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Wednesday, February 22, 2006

pet euthanasia and capital punishment

Is there any doubt that the injections used to put sick dogs and cats to "sleep" are essentially painless? If so, a lot of pet owners would want to know it. If not, would that be a simpler approach than the multi-stage "lethal injection" for condemned humans, now the subject of several court cases?

Related question: why do states insist that lethal injections be administered by the one group -- medical professionals -- whose code of ethics prohibits doing harm? I suppose it'd be impractical to have "executioner" as a non-medical technical career -- there wouldn't be enough work to keep anyone fully employed. One hopes.

Meme: pet names for pets

I'm sure we're not the only family that gives pet names to pets. Our dog is "Sweet doggy-dog" to one, "Puppalicious creature" to another.... Anyone care to confess to any such?

Monday, February 20, 2006

Jihadists and Greens -- room for temporary alliance?

My husband, the Hoosier Gadfly, now and then comments that environmental extremists are the greater enemy, but that it appears we'll have to deal with Islamic jihadists first. It occurred to me this morning that there is some possibility we'll at some point be dealing with them simultaneously. If bin Laden and Saddam Hussein could contemplate some mutual assistance, despite fundamental differences in their world views, then mightn't these two groups, both of whom are deeply suspicious of scientific and technological progress (though willing to use same for their own purposes), both of whom are nostalgic for eras several centuries past, find ways to help each other out in the short term?

I am more worried than I used to be about the worldwide vigor of an Islam that wishes not to tolerate various democratic freedoms. The chance that environmental extremists will try to tap that energy or benefit from it in some way may not be huge, but it exists.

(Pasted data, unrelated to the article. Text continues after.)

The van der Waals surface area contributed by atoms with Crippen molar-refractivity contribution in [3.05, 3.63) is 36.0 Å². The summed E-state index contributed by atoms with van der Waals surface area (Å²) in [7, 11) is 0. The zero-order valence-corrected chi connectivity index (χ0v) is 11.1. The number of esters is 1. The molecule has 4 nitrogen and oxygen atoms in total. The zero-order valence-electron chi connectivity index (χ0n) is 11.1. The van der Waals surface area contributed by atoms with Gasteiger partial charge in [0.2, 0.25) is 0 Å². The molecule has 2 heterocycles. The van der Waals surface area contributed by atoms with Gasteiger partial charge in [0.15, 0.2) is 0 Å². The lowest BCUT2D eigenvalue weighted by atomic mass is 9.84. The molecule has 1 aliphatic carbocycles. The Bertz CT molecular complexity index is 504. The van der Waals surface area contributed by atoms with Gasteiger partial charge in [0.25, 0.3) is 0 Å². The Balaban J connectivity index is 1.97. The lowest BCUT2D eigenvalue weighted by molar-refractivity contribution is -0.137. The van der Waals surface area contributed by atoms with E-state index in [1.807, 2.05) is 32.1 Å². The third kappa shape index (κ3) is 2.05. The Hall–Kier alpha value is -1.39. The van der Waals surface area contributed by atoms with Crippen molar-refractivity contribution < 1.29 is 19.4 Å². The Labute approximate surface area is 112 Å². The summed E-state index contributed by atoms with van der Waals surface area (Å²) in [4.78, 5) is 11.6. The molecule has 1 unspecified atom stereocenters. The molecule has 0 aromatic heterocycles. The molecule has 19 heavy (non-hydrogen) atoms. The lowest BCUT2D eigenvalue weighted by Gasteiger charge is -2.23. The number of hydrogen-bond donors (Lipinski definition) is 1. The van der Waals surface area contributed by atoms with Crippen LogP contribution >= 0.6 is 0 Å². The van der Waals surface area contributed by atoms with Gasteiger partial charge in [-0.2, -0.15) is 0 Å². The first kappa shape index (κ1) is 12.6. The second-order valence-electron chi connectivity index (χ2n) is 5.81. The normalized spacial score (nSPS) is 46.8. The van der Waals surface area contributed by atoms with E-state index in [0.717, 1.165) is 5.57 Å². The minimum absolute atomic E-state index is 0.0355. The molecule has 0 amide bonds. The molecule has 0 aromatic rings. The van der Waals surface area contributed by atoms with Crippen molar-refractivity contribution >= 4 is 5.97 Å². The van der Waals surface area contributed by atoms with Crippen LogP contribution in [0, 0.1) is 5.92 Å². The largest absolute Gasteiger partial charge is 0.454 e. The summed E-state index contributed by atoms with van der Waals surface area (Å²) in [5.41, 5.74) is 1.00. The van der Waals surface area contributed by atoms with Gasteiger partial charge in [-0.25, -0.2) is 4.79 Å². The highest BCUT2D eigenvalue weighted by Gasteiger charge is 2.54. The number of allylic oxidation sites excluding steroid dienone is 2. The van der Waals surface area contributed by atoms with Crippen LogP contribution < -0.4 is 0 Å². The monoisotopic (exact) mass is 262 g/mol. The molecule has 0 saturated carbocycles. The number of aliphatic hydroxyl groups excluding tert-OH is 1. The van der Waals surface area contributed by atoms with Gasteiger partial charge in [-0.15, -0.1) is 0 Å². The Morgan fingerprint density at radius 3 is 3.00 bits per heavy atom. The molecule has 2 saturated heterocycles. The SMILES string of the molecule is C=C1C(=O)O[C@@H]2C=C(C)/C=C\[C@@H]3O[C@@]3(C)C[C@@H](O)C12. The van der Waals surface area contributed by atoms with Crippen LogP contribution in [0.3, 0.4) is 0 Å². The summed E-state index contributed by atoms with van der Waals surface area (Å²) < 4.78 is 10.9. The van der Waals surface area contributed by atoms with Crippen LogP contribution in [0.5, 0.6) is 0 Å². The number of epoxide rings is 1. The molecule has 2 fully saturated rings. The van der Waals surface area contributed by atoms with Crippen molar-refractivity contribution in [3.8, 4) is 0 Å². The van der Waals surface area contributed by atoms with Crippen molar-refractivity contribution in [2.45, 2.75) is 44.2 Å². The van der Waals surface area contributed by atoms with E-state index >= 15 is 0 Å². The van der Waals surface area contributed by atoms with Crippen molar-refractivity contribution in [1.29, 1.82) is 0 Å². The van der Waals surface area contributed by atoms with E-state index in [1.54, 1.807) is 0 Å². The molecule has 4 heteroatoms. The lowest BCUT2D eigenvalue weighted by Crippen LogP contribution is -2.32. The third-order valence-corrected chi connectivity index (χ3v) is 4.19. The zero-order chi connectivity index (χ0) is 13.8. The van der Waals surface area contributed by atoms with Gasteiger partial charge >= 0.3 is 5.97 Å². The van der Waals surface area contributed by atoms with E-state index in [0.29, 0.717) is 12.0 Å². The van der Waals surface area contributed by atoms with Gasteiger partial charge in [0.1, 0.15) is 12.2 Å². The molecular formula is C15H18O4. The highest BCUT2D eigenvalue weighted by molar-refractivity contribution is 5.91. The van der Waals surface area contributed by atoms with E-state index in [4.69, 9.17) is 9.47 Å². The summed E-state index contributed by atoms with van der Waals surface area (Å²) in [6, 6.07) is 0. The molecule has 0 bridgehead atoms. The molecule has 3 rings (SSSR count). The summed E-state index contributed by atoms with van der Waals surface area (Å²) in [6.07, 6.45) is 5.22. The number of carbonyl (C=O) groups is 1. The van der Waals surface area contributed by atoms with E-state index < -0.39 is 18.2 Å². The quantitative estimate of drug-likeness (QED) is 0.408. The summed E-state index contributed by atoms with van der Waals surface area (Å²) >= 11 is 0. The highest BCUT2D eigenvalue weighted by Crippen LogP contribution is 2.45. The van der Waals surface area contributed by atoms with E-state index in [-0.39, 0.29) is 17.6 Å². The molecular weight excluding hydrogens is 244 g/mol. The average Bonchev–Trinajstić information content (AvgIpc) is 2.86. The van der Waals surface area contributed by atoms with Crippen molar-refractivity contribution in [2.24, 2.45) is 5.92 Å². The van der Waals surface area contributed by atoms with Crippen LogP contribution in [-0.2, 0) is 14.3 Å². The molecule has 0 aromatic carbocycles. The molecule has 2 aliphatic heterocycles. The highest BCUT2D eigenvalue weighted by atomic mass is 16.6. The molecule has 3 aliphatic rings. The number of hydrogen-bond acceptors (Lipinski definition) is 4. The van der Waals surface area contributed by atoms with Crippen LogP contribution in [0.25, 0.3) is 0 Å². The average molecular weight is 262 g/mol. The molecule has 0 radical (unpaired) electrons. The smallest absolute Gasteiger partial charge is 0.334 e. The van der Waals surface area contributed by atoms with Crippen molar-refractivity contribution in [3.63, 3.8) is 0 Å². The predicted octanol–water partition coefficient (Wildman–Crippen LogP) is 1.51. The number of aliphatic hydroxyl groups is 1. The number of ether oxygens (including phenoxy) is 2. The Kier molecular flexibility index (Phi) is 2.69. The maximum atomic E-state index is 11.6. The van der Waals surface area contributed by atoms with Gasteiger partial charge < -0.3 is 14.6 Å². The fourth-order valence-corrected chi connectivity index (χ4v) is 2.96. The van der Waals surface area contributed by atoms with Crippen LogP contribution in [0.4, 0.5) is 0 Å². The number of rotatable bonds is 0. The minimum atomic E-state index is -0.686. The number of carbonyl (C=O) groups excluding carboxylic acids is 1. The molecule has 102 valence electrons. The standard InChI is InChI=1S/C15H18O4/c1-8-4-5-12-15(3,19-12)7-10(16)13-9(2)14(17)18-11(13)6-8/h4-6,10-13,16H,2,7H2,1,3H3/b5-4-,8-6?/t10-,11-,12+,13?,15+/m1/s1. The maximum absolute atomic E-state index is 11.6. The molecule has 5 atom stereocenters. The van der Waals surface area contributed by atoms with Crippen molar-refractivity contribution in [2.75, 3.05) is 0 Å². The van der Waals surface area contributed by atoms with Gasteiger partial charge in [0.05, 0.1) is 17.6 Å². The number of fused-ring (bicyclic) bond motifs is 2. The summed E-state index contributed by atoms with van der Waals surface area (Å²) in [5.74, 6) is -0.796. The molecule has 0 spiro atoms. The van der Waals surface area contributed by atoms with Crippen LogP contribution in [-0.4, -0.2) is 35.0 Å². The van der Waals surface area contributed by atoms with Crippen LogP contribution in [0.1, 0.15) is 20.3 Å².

Climb in and stay a while

This morning my husband and I and younger daughter had the day off, and my older daughter did not. And it was very cold out. So in addition to getting up and making sure she made it out the door to the school bus, I drove her there and waited until the bus came. (This is harder to do when I have to get ready to take daughter #2 to school.) Then I came home and got back into bed, and spent some time contemplating beds, sleep, sleeping positions, expensive mattresses we don't have that may be very comfortable, etc. One thing that occurred to me is that most of the pleasure of getting into bed (leaving out any sexual possibilities) comes from knowing you'll be allowed to stay there for a while. It's an anticipatory pleasure. Having a young child or (as in our case) puppy in the household makes the prospect of staying in bed somewhat iffy.

Monday, February 06, 2006

OK, Mr. Hewitt

Hugh Hewitt asks bloggers who are discussing the cartoon controversy to answer the questions: "Are we at war with Islam? Do you want a war with Islam?" He goes on, "My answers and the answers of any sensible person ought to be 'no,' and 'no.' "

It may be almost that simple, but not quite. We are not at war with Islam in general in anything like the sense that we are at war with radical Islamic jihadism. But if Islam, in some monolithic general way, requires an end to any political commentary that could offend religious sensibilities, then it seems we are or should be at war with that demand. Using the term "at war" in this context is unnecessarily inflammatory -- unless it turns out that the Islamic world as a whole takes this demand seriously enough to condone and organize violence in support of it. I hope and so far believe that this is not the case. But let us stay tuned.